“Invisible Stripes: The Problem of Youth Criminal Records”
This is the title of a paper by Professor Judith McMullen of Marquette University Law School. Professor McMullen points out that “the efforts of today’s young people to ‘go straight’ are hampered by nearly unlimited online access to records of even the briefest of encounters with law enforcement, even if those encounters did not result in conviction.” She argues that “we need to restrict access to and use of information about contacts that offenders under the age of 21 have had with the criminal justice system.”
CCRC’s forthcoming study of how jurisdictions manage non-conviction records underscores the points made in this article. It may come as a surprise to many that few jurisdictions automatically limit public access to and use of non-conviction records, and in fact many facilitate both through mass on-line posting of records – including arrests that never result in charges. Even states that authorize courts to seal or expunge non-conviction records frequently impose daunting barriers to this relief, including financial barriers. A decision of the Iowa Supreme Court last month, upholding a law conditioning expungement of dismissed charges on an indigent defendant’s payment of court-appointed attorney fees, vividly illustrates this access to justice problem that squarely frustrates efforts at reintegration. There are a number of studies underway of the adverse effect of court debt on reentry, but none that we know of linking court debt to the operation of “clean slate” laws.
Here is the article’s abstract:
It is common knowledge in American society that persons who have criminal records will have a more difficult path to obtaining legitimate employment. Similarly, conventional wisdom acknowledges the unfortunate fact that young people, on average, are more prone to engage in risky, impulsive, and other ill-advised behavior that might result in brushes with law enforcement authorities. This article addresses the difficult situation faced by people whose now disabling criminal records were attained while they were under the age of 21. Not only do such individuals face stigma and possible discrimination from potential employers, the efforts of today’s young people to “go straight” are hampered by nearly unlimited online access to records of even the briefest of encounters with law enforcement, even if those encounters did not result in conviction.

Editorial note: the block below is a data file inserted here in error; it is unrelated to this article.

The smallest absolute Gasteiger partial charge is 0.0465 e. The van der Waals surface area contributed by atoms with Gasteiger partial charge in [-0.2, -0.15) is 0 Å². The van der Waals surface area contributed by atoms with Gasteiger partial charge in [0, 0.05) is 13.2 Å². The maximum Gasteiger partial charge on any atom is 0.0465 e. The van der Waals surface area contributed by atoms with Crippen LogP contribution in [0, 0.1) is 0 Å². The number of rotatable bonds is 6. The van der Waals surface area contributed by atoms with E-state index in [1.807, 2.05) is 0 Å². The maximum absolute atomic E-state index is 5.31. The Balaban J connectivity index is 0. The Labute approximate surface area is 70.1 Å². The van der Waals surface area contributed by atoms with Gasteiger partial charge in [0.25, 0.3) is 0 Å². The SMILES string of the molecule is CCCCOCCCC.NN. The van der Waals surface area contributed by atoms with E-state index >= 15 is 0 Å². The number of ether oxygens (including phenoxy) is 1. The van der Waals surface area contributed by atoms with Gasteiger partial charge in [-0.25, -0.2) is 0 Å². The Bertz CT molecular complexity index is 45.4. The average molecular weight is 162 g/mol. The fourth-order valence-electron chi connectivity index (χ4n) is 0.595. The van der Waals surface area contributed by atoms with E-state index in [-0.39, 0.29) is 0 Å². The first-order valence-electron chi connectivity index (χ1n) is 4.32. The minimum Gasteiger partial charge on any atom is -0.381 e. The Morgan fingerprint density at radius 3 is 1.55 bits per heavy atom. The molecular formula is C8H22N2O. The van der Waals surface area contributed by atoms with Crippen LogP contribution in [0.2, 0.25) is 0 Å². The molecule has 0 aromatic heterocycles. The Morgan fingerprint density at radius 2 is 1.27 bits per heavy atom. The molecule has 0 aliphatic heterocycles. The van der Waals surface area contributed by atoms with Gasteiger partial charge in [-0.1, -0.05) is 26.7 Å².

This article examines the broad scope and troubling effects of the intersection between policies attempting to “reform” youthful offenders, and policies giving any curious citizen access to records about a person’s youthful indiscretions, no matter how minor. The article concludes that current practices are inconsistent with what we know about the development of young people, are inconsistent with developing U.S. Supreme Court jurisdiction, and are undermining the social goal of rehabilitating youthful offenders, and suggests that we need to restrict access to and use of information about contacts that offenders under the age of 21 have had with the criminal justice system.
This is the fifth post in a series for CCRC’s non-conviction records project, a study of the public availability and use of non-conviction records – including arrests that are never charged, charges that are dismissed, deferred dispositions, and acquittals.
- Florida felony disenfranchisement law held unconstitutional - May 24, 2020
- Upgrades to the Restoration of Rights Project - May 21, 2020
- Collected resources on record restrictions for small business relief - May 21, 2020
- New efforts to channel federal relief to small business owners with a record - May 20, 2020
- Is SBA denying disaster relief based only on an arrest? - May 6, 2020
- CCRC awarded operating grant by Arnold Ventures - April 30, 2020
- Mnuchin defends record restrictions for SBA stimulus loans - April 22, 2020
- SBA has no excuse for excluding people with a record from stimulus relief - April 20, 2020
- Bipartisan coalition calls on SBA to roll back record-related restrictions in COVID-19 small business loan programs - April 18, 2020
- Prosecutors’ role in deciding how long people stay in prison - April 15, 2020